The way Perceval attempted to overcome the House’s problem has meant that it is (indeed already was) often assumed that orders of the day must generally have been the government’s business, whereas notices of motion were the province of private members. Indeed, Charles Watkin Williams Wynne , speaking in the ensuing debate, implied that the distinction was a fundamental historical and constitutional one, saying that ‘motions were for grievances, and orders of the day for supplies’. Wynne’s history was highly suspect, and the basic understanding was plainly not formally correct: the government would frequently put down notices of motion; and private members would frequently be seeking second readings, or consideration of amendments made in committee or third readings for bills, or other items of business that had been ordered to be dealt with on a subsequent day – just as the government did. Indeed, many of the long nights spent debating opposition business in 1810 were spent on orders of the day, as a number of the debates were adjourned from one day to another, and therefore became orders of the day. Even after the the order paper began to be published in 1817, making it more visible exactly what the orders and the notices for each day were, plenty of notices of motion on it were attributable to the government, and plenty of orders of the day were for business initiated by individual members. Even after 1811, there was no assumption that government business would come at the head of the list of orders of the day: that principle (again central to the practice of the modern House of Commons) was only stated in 1835, when it was said that Monday and Friday should be days specifically for government orders of the day, though ‘by courtesy of the House’ only; and the principle was not set on a firmer footing until 1861.

The explanation for Perceval’s innovation may have been that in practice, if not in actual fact, the orders of the day were dominated by the heavy government business of the committees of supply and ways and means. Perceval’s choice of Monday, Wednesday and Friday for orders of the day reflected what had become a traditional timetable, with those days earmarked for committee of supply. It’s possible that the House would traditionally accept the priority of committee of supply on those days over the other orders of the day, and Perceval was simply asking it also to accept the priority of supply business over notices as well. Even so, the opposition might easily have derailed the government’s system by getting their own adjourned debates put down as orders of the day for one of the days earmarked for orders, or, as indeed happened, by using the alternative delaying device of moving amendments to the motion to go into committee of supply.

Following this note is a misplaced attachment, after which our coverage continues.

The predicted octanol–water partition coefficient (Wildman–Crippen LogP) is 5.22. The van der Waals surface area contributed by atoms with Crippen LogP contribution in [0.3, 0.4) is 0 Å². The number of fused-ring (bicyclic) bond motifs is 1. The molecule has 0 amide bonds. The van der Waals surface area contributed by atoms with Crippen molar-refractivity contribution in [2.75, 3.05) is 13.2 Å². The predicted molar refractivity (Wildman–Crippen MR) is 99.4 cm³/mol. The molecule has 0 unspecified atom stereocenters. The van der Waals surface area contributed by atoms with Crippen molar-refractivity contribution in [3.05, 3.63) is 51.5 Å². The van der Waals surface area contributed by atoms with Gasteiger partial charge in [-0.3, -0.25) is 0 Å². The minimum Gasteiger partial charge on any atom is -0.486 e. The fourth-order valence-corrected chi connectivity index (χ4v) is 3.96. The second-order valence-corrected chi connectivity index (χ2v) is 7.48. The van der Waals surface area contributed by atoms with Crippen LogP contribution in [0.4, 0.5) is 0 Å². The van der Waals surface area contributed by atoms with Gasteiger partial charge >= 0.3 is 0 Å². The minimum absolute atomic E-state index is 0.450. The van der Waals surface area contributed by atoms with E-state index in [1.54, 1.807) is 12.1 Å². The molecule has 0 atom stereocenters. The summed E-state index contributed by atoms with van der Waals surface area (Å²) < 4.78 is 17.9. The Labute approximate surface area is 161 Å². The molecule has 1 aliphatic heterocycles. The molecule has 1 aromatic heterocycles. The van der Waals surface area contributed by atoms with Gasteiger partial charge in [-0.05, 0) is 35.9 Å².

The history of the development of the orders of the day is a prime example of the reluctance with which the House was dragged into acceptance of hard-and-fast rules, as opposed to conventions, principles, ‘understandings’, which it could happily override if the mood took it. During the debates on the 1811 changes, various Members suggested that it was unnecessary to have orders of the House determining such matters; an understanding would be quite sufficient. It was on such understandings, now very difficult to reconstruct, that much of the organization of the House’s business was based before the nineteenth century. During the nineteenth century changes took place – including the standing orders of 1852 and 1861 mentioned above – that would provide the government with much greater control of the agenda, and progressively restrict the territory of ‘understandings’ and misunderstandings, albeit at the cost of the right of individual Members to raise matters of immediate concern or, perhaps, to ride hobbyhorses at will. What was gained was certainly a more rational process for setting the House’s agenda; what was lost was, according to many, the ability of individual, private Members, to take the initiative – although there is perhaps less scepticism than there should be about whether all of the individual members who did take the initiative were doing anything terribly useful.